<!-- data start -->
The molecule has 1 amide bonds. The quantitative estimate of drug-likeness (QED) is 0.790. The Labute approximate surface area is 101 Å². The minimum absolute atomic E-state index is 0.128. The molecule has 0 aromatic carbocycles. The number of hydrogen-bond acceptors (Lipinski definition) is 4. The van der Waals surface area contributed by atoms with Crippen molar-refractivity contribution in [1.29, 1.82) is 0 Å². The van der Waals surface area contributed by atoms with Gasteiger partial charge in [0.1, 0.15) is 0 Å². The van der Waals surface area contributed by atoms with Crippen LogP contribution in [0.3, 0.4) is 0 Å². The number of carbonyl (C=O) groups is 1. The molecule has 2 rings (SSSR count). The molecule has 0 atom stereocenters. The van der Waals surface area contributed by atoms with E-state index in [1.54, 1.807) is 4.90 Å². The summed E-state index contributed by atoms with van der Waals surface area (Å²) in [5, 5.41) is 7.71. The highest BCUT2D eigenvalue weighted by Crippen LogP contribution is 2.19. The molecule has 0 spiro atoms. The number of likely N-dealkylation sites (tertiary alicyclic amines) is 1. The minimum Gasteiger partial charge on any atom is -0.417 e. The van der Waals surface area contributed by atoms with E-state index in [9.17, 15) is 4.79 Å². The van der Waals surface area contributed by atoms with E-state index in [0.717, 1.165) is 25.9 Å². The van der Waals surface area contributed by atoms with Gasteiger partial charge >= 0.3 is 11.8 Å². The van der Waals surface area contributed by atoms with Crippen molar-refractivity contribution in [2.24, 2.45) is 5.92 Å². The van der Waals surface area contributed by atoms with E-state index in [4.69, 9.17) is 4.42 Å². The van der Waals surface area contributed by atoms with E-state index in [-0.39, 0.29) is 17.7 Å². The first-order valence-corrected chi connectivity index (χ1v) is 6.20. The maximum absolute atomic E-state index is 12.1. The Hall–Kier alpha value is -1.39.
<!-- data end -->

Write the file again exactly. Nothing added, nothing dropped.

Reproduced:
The molecule has 1 amide bonds. The quantitative estimate of drug-likeness (QED) is 0.790. The Labute approximate surface area is 101 Å². The minimum absolute atomic E-state index is 0.128. The molecule has 0 aromatic carbocycles. The number of hydrogen-bond acceptors (Lipinski definition) is 4. The van der Waals surface area contributed by atoms with Crippen molar-refractivity contribution in [1.29, 1.82) is 0 Å². The van der Waals surface area contributed by atoms with Gasteiger partial charge in [0.1, 0.15) is 0 Å². The van der Waals surface area contributed by atoms with Crippen LogP contribution in [0.3, 0.4) is 0 Å². The number of carbonyl (C=O) groups is 1. The molecule has 2 rings (SSSR count). The molecule has 0 atom stereocenters. The van der Waals surface area contributed by atoms with E-state index in [1.54, 1.807) is 4.90 Å². The summed E-state index contributed by atoms with van der Waals surface area (Å²) in [5, 5.41) is 7.71. The highest BCUT2D eigenvalue weighted by Crippen LogP contribution is 2.19. The molecule has 0 spiro atoms. The number of likely N-dealkylation sites (tertiary alicyclic amines) is 1. The minimum Gasteiger partial charge on any atom is -0.417 e. The van der Waals surface area contributed by atoms with E-state index in [9.17, 15) is 4.79 Å². The van der Waals surface area contributed by atoms with E-state index in [0.717, 1.165) is 25.9 Å². The van der Waals surface area contributed by atoms with Gasteiger partial charge >= 0.3 is 11.8 Å². The van der Waals surface area contributed by atoms with Crippen molar-refractivity contribution in [2.24, 2.45) is 5.92 Å². The van der Waals surface area contributed by atoms with E-state index in [4.69, 9.17) is 4.42 Å². The van der Waals surface area contributed by atoms with E-state index in [-0.39, 0.29) is 17.7 Å². The first-order valence-corrected chi connectivity index (χ1v) is 6.20. The maximum absolute atomic E-state index is 12.1. The Hall–Kier alpha value is -1.39.